In Lu v. Hawaiian Gardens (2010), the California Supreme Court determined that employees do not have a private cause of action to recover their gratuities (tips) under Labor Code Section 351. The decision creates some uncertainty about enforcement of tips under the Labor Code.
Lu, the employee who brought the lawsuit, was a dealer in a casino. He objected to the casino requiring him to share 15-20% of his tips with fellow employees like hosts, customer service representatives, “floormen,” and concierges. Lu sued under Labor Code Section 351 contending that the tip pooling was depriving him of the tips he earned. He also contended that his employer violated the Unfair Competition Law, Business and Professions Code 17200, by requiring the tip pooling among people who might qualify as agents of management.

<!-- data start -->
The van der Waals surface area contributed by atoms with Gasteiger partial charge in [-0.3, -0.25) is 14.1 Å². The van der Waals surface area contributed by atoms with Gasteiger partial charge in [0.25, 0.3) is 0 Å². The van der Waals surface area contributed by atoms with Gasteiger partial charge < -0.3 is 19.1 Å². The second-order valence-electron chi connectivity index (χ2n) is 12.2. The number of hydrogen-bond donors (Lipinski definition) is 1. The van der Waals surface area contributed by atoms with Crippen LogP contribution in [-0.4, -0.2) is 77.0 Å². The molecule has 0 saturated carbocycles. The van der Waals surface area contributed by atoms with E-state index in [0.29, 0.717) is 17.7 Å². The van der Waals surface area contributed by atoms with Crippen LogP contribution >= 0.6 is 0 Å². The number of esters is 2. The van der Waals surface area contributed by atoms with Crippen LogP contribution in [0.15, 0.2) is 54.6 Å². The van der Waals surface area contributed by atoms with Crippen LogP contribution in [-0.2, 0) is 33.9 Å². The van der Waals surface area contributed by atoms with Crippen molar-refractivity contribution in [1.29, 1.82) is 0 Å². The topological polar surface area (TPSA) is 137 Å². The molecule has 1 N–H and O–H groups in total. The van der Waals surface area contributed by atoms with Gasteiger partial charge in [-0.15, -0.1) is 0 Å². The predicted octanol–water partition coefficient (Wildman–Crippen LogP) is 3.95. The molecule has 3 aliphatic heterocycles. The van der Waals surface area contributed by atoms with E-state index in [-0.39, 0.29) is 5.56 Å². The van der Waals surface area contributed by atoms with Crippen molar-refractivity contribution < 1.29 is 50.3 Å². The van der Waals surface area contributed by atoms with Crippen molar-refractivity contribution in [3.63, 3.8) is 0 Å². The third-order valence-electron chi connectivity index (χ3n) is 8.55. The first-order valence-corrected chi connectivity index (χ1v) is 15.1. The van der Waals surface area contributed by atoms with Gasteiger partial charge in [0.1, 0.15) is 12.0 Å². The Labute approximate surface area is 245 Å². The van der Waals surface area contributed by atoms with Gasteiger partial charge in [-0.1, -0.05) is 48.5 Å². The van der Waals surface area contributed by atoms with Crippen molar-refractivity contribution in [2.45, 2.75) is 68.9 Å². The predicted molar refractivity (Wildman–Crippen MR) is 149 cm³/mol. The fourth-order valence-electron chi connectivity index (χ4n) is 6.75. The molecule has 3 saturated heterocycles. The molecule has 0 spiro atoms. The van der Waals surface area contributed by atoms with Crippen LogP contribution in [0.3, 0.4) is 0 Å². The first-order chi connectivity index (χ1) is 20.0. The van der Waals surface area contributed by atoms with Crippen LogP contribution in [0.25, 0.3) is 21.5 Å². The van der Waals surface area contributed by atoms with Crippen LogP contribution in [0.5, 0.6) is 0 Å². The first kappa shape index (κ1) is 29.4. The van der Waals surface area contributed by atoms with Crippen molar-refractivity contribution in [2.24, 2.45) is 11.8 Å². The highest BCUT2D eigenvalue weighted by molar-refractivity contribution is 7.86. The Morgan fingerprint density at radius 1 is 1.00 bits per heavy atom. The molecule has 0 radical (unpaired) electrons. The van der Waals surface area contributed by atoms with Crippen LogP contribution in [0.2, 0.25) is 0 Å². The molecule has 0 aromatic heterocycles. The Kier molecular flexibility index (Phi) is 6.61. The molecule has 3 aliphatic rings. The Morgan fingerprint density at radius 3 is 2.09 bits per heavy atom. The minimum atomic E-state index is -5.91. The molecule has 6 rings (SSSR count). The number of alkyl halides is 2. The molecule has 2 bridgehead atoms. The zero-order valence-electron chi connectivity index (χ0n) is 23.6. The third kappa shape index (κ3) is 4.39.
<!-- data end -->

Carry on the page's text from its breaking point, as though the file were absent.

The Supreme Court focused on whether the employee had a right to sue to recover the tips, commonly referred to as a private right of action. It examined the Legislative history of Labor Code Section 351 and noted that an employer is subject to a criminal penalty (a misdemeanor) and fines for taking an employee’s tips under that section. It noted that the Department of Industrial Relations has the authority to enforce Labor Code Section 351. The Court determined that it did not provide Lu with a private cause of action.
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